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Here you can see how the shadows/ambient occlusion dramatically alter the quality between Low and Ultra graphics settings. On Low, the structure seems dull and flat-toned, whereas on Ultra the improved ambient occlusion and shadows adds more depth and color to the building. Although texture do improve, the former is much more noticeable here.

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Some smaller objects/details like the foliage here also improve a lot between Low and Ultra settings, becoming much blurrier and less detailed on Low. However, you can see how this doesn't really make much of a difference when viewed from a distance, as you can see with the small tufts of grass further to the back of the image.

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Other, smaller objects like this barbed wire here don't improve when switching between Low and Ultra graphics settings, but you can see the significant difference in texture and model detail, especially on the rocks behind the wire.

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Although you're unlikely to ever get views like this where you can see way out into the distance of the map, it's a good example of how improved shadows and ambient occlusion can enhance the overall quality of the area.

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Finally, how do these all come together when viewing from a further distance? As you can see, although the textures are very noticeable when viewed up close, they're not as noticeable as the major improvements in shadows and ambient occlusion here. However, the difference is still minimal, and whilst the graphics do certainly look better you're not losing out on much by sticking to Low settings.

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Again, you can see here how on a darker map the lack of shadows/ambient occlusion detail is less noticeable. Instead, the actual object detail and world textures are more noticeable. Worth noting however is the difference in shadow quality for some objects like at the end of the catwalk on the left, where you can see the struts going down do not cast any shadows on Low settings.

Effects and other details

Finally, here we will look at some other minor details between Low and Ultra graphics settings, including actual quality of effects like fire, as well as reflections and some UI elements.

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Here you can see how the actual fire textures and detail are much improved on Ultra quality settings, providing much sharper and clearer details in the fire effect itself.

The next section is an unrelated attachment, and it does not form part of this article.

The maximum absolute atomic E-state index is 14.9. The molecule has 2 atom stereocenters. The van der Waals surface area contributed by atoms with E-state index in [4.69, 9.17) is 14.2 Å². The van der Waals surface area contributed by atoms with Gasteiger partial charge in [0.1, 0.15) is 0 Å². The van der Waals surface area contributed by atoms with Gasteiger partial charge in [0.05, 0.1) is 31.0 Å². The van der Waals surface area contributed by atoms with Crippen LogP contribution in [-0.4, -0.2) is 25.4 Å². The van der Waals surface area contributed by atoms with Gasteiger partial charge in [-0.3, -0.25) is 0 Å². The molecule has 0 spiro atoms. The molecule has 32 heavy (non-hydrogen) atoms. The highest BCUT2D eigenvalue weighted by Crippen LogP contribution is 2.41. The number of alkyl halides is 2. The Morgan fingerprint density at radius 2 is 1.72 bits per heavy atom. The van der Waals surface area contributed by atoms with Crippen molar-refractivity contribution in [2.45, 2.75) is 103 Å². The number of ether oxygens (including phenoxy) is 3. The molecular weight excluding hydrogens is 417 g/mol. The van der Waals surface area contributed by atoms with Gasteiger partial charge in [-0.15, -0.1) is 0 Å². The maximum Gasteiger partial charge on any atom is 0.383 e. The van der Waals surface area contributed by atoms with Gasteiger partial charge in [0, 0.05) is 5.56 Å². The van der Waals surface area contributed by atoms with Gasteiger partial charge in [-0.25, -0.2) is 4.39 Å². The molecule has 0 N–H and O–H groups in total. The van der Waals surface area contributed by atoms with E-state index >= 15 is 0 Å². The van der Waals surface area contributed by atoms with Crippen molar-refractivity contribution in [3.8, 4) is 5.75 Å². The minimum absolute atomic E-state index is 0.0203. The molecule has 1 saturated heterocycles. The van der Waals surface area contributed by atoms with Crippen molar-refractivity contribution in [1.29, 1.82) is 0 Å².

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Some reflections are hard to see in Battlesector, but when you come across them you can see the difference in Low and Ultra settings. On Low, the reflection's quality is very basic, whereas on Ultra it becomes much sharper partly in thanks to the improved textures as well.

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Interestingly, it seems that some UI elements change in quality when switching between Low and Ultra. Although these examples are few and far between, they are much more noticeable when viewed up close. We found no effect on actual gameplay though (like making points such as this harder to see) and thankfully won't get in the way of making tactical decisions in combat.

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Overall, there really isn't a huge amount of difference between Low and Ultra graphics settings in Warhammer 40,000 Battlesector. The most obvious changes are to the quality of textures, which would explain the rather small difference between Low and Ultra settings in terms of performance.

Thankfully, W40K Battlesector is not the kind of game where you would see textures up close all the time, so for players this may not be that bad. In fact, when the camera is high up you can barely see any differences apart from some minor improvements to shadows. So you won't be missing out on much if you do play W40K Battlesector on Low graphics settings.

If you would like to see some of those performance differences you can check out our Warhammer 40,000: Battlesector PC performance report and GPU benchmarks for a list of FPS results with different graphics cards. Or, you can have a look at the various Warhammer 40,000: Battlesector PC graphics settings available.